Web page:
• Law traditionally absolved the occupier from liability

      • But Goldman v Hargrave – PC - occupier liable for naturally occurring nuisance where he knew or ought reasonably to have known of a danger and failed to take reasonable steps to abate it

        • However - a duty to abate is limited: will not be expected to bankrupt himself in the process of abating nuisance naturally occurring nuisance - Holbeck Hall Hotel v Scarborough BC

The landlord

  • Not usually be liable for a private nuisance unless he has created it, or authorised it, or knew or ought to have known at the time of letting the property, or if he has expressly or impliedly reserved the right to enter or repair (Lippiatt v South Gloucestershire Council vs. Hussain v Lancaster City Council)

  • Tetley v Chitty – Landlord was held liable for leasing premises to a ‘go-cart’ club

Elements of private nuisance

  1. Indirect interference

  • Sounds, smells, fumes, vibrations etc.

  • Sedleigh-Denfield v O’Callaghan – flood of water held to be capable of constituting a private nuisance

  • Nuisance starts on the D’s land and then causes damage to some aspect of C’s use/enjoyment of land

  1. Damage

  • Not actionable per se - must establish that they have endured damage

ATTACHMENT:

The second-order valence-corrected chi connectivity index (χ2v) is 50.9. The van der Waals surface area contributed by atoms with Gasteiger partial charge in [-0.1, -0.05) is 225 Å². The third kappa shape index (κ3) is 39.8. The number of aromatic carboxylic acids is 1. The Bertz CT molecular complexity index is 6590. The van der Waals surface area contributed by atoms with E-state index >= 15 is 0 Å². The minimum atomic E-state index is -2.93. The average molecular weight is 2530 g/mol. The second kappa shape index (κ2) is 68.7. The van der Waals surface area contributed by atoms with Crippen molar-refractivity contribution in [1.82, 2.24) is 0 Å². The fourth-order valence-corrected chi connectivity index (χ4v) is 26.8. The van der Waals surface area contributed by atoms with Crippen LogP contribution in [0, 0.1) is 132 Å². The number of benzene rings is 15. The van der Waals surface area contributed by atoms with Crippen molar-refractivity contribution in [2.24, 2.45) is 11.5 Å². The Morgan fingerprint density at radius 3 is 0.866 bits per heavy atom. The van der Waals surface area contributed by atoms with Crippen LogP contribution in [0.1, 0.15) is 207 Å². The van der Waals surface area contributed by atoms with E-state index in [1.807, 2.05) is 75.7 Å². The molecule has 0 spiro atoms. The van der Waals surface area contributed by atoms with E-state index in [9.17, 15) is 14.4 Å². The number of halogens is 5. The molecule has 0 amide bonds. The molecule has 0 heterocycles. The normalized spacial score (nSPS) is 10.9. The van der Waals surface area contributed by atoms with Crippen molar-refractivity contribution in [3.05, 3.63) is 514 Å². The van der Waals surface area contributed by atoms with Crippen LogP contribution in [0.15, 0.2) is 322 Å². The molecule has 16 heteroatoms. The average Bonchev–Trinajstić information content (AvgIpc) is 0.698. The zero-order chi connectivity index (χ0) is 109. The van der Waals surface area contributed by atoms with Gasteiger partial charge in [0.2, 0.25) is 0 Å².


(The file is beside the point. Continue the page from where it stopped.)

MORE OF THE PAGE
• Only reasonably foreseeable recoverable (Cambridge Water Company v Eastern Counties Leather)

  • Not possible to claim for personal injury in private nuisance (Hunter v Canary Warf)

  • HL in St Helens Smelting CO v Tipping – distinguished btw 2 types of damage – (a) physical damage to property and (b) sensible personal discomfort (SPD):

    • the personal inconvenience and interference with one’s enjoyment, one’s quiet, one’s personal freedom, anything that discomposes or injuriously affects the senses or the nerves’

    • Personal damage (Lemmon v Webb – overhanging tree branches causes physical damage)

    • Or SPD – where the senses of the C are affected– ‘amenity damage’ (Horsey and Rackley)

  • However – not all interference with the enjoyment value can be claimed– e.g. Hunter v Canary Warf – refused to recognise claim for interference with TV signal – nothing had been emitted from D’s land

  1. Unlawful interference

  • C must show ‘unlawful interference with his enjoyment or use of the land’ – (Bamford v Turnley)

  • ‘unlawful’ – unreasonableness more than illegality

  • Cambridge Water Company v Eastern Counties Leather

    • although liability has usually been regarded as strict…if the user is reasonable, the D will not be liable for consequent harm to his neighbour’s enjoyment of his land’

  • Sedleigh Denfield O’Callaghan – ‘a balance has to be maintained btw the right of the occupier to do what he likes with his own, and the right of his neighbour not to be interfered with…but it may broadly be said that a useful test is perhaps what is reasonable according to the ordinary usages of mankind living in society, or more correctly in a particular society’: reasonable in a particular context

Factors to be considered for unlawful interference

Factors with ARE relevant

  1. Time and Duration

  • When the alleged nuisance takes place, how long it continues and how frequently it is repeated: determined with reference to all the circumstances

  • No liability for an isolated incident

    • Single incident could be a nuisance if it illustrates underlying state of affairs – Spicer v Smee – fire started in bungalow with defective wiring

    • British Celanese v AH Hunt Ltd: Power cut caused by bits of tin foil (used in...